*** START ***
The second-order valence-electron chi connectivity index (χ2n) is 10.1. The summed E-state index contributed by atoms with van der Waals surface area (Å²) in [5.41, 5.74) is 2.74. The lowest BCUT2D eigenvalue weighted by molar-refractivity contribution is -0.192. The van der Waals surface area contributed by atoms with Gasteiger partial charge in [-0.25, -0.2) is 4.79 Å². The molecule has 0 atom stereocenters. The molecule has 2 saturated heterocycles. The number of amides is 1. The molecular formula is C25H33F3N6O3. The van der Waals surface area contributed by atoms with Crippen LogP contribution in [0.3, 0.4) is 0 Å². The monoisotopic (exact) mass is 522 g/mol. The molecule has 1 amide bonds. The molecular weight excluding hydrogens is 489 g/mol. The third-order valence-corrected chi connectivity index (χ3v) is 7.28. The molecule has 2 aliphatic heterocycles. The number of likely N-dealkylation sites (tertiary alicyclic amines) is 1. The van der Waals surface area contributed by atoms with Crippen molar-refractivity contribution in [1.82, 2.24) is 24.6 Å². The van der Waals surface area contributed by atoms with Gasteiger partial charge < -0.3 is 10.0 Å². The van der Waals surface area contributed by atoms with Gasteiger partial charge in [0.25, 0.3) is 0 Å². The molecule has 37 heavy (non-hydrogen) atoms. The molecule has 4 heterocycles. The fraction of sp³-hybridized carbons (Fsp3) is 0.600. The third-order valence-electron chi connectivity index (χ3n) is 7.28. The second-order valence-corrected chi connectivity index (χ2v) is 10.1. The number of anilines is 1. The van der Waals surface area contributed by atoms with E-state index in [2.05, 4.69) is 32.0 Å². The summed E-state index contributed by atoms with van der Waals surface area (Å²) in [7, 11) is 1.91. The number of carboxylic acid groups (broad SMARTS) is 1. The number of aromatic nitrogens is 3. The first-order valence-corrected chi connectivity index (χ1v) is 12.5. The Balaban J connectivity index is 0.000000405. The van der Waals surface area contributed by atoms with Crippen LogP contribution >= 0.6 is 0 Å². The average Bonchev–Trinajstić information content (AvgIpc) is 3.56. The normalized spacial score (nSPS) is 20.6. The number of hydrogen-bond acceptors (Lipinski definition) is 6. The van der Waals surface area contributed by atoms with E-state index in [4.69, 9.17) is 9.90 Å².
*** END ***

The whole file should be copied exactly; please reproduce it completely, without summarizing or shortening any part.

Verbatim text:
The second-order valence-electron chi connectivity index (χ2n) is 10.1. The summed E-state index contributed by atoms with van der Waals surface area (Å²) in [5.41, 5.74) is 2.74. The lowest BCUT2D eigenvalue weighted by molar-refractivity contribution is -0.192. The van der Waals surface area contributed by atoms with Gasteiger partial charge in [-0.25, -0.2) is 4.79 Å². The molecule has 0 atom stereocenters. The molecule has 2 saturated heterocycles. The number of amides is 1. The molecular formula is C25H33F3N6O3. The van der Waals surface area contributed by atoms with Crippen LogP contribution in [0.3, 0.4) is 0 Å². The monoisotopic (exact) mass is 522 g/mol. The molecule has 1 amide bonds. The molecular weight excluding hydrogens is 489 g/mol. The third-order valence-corrected chi connectivity index (χ3v) is 7.28. The molecule has 2 aliphatic heterocycles. The number of likely N-dealkylation sites (tertiary alicyclic amines) is 1. The van der Waals surface area contributed by atoms with Crippen molar-refractivity contribution in [1.82, 2.24) is 24.6 Å². The van der Waals surface area contributed by atoms with Gasteiger partial charge < -0.3 is 10.0 Å². The van der Waals surface area contributed by atoms with Gasteiger partial charge in [0.25, 0.3) is 0 Å². The molecule has 37 heavy (non-hydrogen) atoms. The molecule has 4 heterocycles. The fraction of sp³-hybridized carbons (Fsp3) is 0.600. The third-order valence-electron chi connectivity index (χ3n) is 7.28. The second-order valence-corrected chi connectivity index (χ2v) is 10.1. The number of anilines is 1. The van der Waals surface area contributed by atoms with E-state index in [2.05, 4.69) is 32.0 Å². The summed E-state index contributed by atoms with van der Waals surface area (Å²) in [7, 11) is 1.91. The number of carboxylic acid groups (broad SMARTS) is 1. The number of aromatic nitrogens is 3. The first-order valence-corrected chi connectivity index (χ1v) is 12.5. The Balaban J connectivity index is 0.000000405. The van der Waals surface area contributed by atoms with Crippen LogP contribution >= 0.6 is 0 Å². The average Bonchev–Trinajstić information content (AvgIpc) is 3.56. The normalized spacial score (nSPS) is 20.6. The number of hydrogen-bond acceptors (Lipinski definition) is 6. The van der Waals surface area contributed by atoms with E-state index in [4.69, 9.17) is 9.90 Å².